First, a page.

Scherzer passes two milestones in Sunday's game, both a testament to his consistency
DETROIT — Sunday was a milestone day for Max Scherzer, even if it had nothing to do with whether or not he got a win in the game.
No, Scherzer did not pass the 20-win threshold, and neither became the sixth Tigers pitcher in 40 years to do so, nor the first in the big leagues this season.
His no-decision in the Tigers’ 3-2 win certain was not indicative of how well he’d pitched, either, as he struck out 12 in seven innings.
But the Tigers’ right-hander did pass a couple of other benchmarks:
• With seven innings pitched, he passed the 200-inning plateau for the first time in his career (sitting at 201 1/3).
He’s been oh-so-close before, finishing within one start’s worth of innings twice (195 2/3 and 195) in his first two seasons in Detroit. That mark was something that meant a great deal to him.
“Yeah, that’s a big milestone for me. I’ve always come up short. I’ve been at 195, got rained out, wasn’t able to get it,” Scherzer said. “To get to 200 innings is an important plateau, because that’s just a sign of a starter pitching deep into a game, and giving you a chance to win. That’s not something that I’ve necessarily accomplished with the 200 innings, but obviously this year, I’ve pitched well, and I’ve pitched deep into games, and that’s a result of that 200 innings.”
• The seven innings also tipped him over the 1,000 career inning plateau in his sixth big-league season, putting him at a total of 1,006. According to Elias Sports Bureau, the only pitcher to amass as many or more wins (71) and strikeouts (1,045) as Scherzer in his first 1,000 innings was Pedro Martinez (71 and 1,075).
Those are not likely to be the last milestones Scherzer will pass in this career year of his.
He’s five strikeouts (at 227 now) away from setting a new single-season career high, having already gone over the 200 mark for a second straight season.
He currently leads the big leagues in win percentage (.864) and the American League in WHIP (walks and hits per innings pitched, 0.959), both of which are far and away career bests, as is his current ERA of 2.95, which is fifth-best in the AL.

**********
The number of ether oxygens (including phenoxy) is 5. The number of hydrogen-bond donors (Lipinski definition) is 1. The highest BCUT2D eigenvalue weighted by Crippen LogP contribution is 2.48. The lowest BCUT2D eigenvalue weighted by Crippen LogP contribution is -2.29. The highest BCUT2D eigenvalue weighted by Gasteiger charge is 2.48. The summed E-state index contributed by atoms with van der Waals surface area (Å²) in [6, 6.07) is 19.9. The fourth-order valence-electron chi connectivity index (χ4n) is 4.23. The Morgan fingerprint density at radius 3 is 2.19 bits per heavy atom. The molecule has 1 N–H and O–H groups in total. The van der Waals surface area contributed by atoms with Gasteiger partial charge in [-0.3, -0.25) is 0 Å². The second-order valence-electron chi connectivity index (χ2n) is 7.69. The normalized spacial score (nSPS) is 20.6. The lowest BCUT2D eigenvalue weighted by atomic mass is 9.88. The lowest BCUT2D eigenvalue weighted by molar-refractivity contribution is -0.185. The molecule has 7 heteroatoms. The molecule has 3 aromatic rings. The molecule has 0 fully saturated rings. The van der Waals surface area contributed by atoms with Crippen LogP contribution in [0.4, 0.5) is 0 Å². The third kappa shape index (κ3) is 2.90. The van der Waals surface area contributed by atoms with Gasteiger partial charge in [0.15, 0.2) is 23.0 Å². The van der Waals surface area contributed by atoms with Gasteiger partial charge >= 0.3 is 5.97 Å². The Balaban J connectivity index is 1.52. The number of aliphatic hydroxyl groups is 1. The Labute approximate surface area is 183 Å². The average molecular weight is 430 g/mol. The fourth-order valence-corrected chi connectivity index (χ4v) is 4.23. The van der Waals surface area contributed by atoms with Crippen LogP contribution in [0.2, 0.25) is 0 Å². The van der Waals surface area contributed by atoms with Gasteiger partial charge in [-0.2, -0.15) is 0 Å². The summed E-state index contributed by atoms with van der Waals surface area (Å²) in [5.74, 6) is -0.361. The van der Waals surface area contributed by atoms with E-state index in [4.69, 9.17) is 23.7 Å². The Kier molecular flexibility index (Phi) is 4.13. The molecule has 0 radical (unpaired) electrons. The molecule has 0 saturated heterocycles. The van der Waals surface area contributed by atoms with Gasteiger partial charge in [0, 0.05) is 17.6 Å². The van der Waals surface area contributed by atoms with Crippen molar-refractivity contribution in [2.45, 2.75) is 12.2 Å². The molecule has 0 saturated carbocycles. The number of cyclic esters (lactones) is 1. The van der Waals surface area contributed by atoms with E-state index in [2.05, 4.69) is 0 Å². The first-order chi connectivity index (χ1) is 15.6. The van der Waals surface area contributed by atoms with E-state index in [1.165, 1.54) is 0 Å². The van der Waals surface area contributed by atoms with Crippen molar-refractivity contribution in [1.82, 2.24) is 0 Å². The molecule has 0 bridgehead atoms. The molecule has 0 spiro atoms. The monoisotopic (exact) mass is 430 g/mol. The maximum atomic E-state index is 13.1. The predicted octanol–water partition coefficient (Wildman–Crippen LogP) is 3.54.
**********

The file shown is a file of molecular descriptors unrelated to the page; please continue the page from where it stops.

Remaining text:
If the season ended today (and neither he nor anybody else wants it to), he’d have new career lows in hits-allowed-per-9-innings (6.4), homers-per-9 (0.8), walks-per-9 (2.2) and a career-best strikeout-to-walk ratio of 4.63.
But no, this is not where Scherzer, or any other Tigers player for that matter, wants the season to end.
Despite the steady workload, he feels everything is where it should be to finish out the regular season, and presumably pitch on into October.
“I feel great. Everything feels great,” he said. “That (watching the workload) is just something throughout the year. When I have extended my pitch count, I know I need to take care of my arm more. That’s just something, knowing my arm, when to push it, when not to.”
And how is it now?
“I’m pitching well. For me, I’m pitching with four pitches, and I’m pitching consistently,” he said. “I’ve had a few games where I haven’t pitched quite as well, but I think I’ve identified some things. I’m where I need to be. I’m strong in September, and hopefully we can get to the playoffs, and I can pitch strong in October.”